In less than two weeks my boyfriend Derek and I are headed to SF for six days to visit his brother Matt, who recently relocated to the Bay area for his job in finance.

Needless to say, we won’t be alone. Among the ever-growing number of young professionals calling San Francisco home, the city hosts an estimated 16 MILLION tourists each year! That’s double the population of New York City visiting annually!

The Golden Gate Bridge hiding in the SF Skyline - Dec 2010

The Golden Gate Bridge hiding in the SF Skyline – Dec 2010

With that said, the only other time I’ve been to San Francisco was in December 2010 for a long weekend – and my boyfriend has never been before. Having visited in early winter last time, my strongest memories are of thick, slow to disperse fog, as well as temperatures that barely cracked 55 degrees Fahrenheit.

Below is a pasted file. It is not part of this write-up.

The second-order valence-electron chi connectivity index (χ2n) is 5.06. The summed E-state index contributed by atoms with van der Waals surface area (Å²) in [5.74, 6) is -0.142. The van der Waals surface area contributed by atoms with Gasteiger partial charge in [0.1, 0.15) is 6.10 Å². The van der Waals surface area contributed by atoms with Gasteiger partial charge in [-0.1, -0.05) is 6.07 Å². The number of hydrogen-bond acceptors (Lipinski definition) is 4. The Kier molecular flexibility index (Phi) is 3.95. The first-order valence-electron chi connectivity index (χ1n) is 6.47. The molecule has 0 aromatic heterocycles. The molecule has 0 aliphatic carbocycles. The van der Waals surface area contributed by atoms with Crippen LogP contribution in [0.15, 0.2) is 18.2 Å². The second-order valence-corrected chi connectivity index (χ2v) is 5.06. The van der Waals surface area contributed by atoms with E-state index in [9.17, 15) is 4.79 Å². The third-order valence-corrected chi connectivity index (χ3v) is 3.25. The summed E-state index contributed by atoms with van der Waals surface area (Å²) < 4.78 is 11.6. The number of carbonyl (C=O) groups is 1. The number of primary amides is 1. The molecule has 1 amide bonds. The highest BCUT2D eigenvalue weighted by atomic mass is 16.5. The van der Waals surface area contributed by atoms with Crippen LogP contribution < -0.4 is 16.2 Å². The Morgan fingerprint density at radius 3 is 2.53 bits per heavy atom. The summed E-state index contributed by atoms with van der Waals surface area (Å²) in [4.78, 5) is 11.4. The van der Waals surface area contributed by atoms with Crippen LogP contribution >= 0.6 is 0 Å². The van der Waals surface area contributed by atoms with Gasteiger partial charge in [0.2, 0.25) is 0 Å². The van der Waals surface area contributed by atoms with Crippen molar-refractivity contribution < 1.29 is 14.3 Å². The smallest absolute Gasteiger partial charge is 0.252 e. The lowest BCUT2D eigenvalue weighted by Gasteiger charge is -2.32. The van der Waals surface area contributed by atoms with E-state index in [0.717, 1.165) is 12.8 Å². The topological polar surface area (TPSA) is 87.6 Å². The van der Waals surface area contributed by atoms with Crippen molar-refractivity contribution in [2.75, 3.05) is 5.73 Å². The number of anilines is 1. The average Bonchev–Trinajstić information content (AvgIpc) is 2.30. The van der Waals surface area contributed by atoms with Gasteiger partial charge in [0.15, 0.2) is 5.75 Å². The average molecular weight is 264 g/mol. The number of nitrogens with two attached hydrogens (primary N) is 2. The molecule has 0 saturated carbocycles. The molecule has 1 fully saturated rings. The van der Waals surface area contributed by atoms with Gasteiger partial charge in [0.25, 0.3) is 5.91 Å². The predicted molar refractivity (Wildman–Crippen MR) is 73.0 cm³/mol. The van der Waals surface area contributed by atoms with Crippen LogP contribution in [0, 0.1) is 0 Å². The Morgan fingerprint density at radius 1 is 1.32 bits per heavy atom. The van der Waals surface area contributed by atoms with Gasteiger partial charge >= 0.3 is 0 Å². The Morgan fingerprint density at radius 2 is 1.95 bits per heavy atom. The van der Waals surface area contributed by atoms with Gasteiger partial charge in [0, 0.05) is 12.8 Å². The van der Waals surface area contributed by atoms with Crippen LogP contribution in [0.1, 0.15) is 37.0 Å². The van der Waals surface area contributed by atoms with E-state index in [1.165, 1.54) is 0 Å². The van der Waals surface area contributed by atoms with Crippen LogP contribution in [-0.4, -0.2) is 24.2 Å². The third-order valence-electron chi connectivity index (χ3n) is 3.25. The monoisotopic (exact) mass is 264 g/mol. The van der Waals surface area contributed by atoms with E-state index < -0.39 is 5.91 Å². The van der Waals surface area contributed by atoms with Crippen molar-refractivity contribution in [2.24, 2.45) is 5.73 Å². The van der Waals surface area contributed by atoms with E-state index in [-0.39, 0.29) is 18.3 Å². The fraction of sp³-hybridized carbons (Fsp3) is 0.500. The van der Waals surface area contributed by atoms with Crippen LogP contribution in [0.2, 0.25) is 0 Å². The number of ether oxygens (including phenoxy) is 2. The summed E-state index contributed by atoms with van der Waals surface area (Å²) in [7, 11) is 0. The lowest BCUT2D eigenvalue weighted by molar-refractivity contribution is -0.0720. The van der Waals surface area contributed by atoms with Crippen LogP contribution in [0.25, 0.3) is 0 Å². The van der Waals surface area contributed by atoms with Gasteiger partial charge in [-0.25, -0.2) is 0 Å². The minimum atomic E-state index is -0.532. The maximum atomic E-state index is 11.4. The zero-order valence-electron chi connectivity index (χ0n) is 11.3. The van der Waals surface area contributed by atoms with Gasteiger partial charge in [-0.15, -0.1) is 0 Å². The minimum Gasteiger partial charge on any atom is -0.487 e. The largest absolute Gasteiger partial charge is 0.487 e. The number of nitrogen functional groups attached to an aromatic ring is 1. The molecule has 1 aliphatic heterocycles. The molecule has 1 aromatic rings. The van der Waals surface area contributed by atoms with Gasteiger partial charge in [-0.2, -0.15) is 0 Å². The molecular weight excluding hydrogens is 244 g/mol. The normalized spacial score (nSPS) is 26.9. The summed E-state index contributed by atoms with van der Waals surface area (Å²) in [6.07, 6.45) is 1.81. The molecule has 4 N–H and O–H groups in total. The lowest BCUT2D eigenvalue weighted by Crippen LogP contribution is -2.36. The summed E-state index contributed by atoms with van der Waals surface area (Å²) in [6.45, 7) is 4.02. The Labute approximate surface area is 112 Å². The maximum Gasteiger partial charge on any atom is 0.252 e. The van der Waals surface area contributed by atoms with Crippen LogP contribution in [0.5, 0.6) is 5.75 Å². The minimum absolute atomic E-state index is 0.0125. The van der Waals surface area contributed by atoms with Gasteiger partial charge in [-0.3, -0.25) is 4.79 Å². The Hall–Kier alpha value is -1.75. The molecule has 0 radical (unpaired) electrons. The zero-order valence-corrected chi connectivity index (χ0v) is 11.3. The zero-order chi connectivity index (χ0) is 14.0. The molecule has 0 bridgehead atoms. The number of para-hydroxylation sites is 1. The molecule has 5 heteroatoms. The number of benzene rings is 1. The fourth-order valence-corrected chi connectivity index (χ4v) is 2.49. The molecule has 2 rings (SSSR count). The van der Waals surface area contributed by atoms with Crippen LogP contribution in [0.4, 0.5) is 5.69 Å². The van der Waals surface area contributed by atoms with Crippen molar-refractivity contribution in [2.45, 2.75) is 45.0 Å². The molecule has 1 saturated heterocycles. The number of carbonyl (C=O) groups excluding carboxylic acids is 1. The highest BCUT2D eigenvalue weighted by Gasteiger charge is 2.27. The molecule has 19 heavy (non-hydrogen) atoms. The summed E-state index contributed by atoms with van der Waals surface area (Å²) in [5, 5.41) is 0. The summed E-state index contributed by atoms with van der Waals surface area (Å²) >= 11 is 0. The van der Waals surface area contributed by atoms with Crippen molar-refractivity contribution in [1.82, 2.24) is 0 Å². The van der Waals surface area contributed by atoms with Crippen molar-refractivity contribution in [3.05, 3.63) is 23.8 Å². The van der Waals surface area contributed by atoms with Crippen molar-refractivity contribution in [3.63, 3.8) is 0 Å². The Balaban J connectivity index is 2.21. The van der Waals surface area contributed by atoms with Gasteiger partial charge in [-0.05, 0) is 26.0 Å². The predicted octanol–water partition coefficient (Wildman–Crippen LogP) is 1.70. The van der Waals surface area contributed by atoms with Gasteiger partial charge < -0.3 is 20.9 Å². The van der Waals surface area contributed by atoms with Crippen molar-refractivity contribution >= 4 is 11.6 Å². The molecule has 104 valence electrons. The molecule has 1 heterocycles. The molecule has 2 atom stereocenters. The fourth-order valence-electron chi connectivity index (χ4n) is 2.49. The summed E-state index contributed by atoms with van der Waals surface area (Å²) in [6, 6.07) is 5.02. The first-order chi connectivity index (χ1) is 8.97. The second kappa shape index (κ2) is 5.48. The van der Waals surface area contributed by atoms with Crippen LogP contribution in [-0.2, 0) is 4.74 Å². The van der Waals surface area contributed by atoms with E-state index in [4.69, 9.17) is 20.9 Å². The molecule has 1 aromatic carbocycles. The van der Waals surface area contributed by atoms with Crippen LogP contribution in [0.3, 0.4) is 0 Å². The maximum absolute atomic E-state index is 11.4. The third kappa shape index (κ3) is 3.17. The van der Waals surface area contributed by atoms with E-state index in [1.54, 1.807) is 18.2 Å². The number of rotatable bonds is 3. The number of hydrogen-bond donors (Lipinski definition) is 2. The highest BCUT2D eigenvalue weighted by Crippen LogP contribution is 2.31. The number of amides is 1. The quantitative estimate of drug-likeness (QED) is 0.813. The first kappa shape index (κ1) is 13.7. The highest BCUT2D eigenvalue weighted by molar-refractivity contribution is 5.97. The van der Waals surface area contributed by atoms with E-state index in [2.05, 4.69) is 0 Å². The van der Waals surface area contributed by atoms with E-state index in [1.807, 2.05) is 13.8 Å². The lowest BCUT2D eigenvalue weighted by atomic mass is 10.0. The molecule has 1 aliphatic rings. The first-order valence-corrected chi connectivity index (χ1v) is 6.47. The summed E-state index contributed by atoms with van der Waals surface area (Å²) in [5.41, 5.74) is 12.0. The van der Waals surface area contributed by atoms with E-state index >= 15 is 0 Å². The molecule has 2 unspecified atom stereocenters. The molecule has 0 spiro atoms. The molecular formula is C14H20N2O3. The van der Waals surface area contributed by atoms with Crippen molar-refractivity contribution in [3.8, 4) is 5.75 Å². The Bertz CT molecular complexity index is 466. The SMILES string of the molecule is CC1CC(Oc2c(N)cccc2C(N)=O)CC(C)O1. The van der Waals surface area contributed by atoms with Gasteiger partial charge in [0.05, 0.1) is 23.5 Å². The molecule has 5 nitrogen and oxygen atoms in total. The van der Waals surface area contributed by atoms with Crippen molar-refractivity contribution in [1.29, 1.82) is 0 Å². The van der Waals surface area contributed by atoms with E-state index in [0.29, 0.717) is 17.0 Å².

Fog Clearing Over San Francisco - Dec 2010

Fog Clearing Over San Francisco – Dec 2010

This time we will be going in mid-May, and I’m keeping my fingers crossed for sunshine and mild, mid-60’s temperatures.

With my expectation for beautiful weather in tow, this past week I began using my trip planning tool that I discussed in my last post to craft a daily touring schedule. I thought it would be important to plan our days and calculate roughly how much money our “extra-long weekend trip” will cost (dun…dun…dun…).

As usual, I broke out our transportation, lodging, activities, and food expenses by day. I filled in the costs of what we already booked, and then inserted estimates for anything unplanned at this point (i.e. food allowances, vineyard tasting fees, etc.). Here’s what the schedule and costs currently look like in my planning spreadsheet: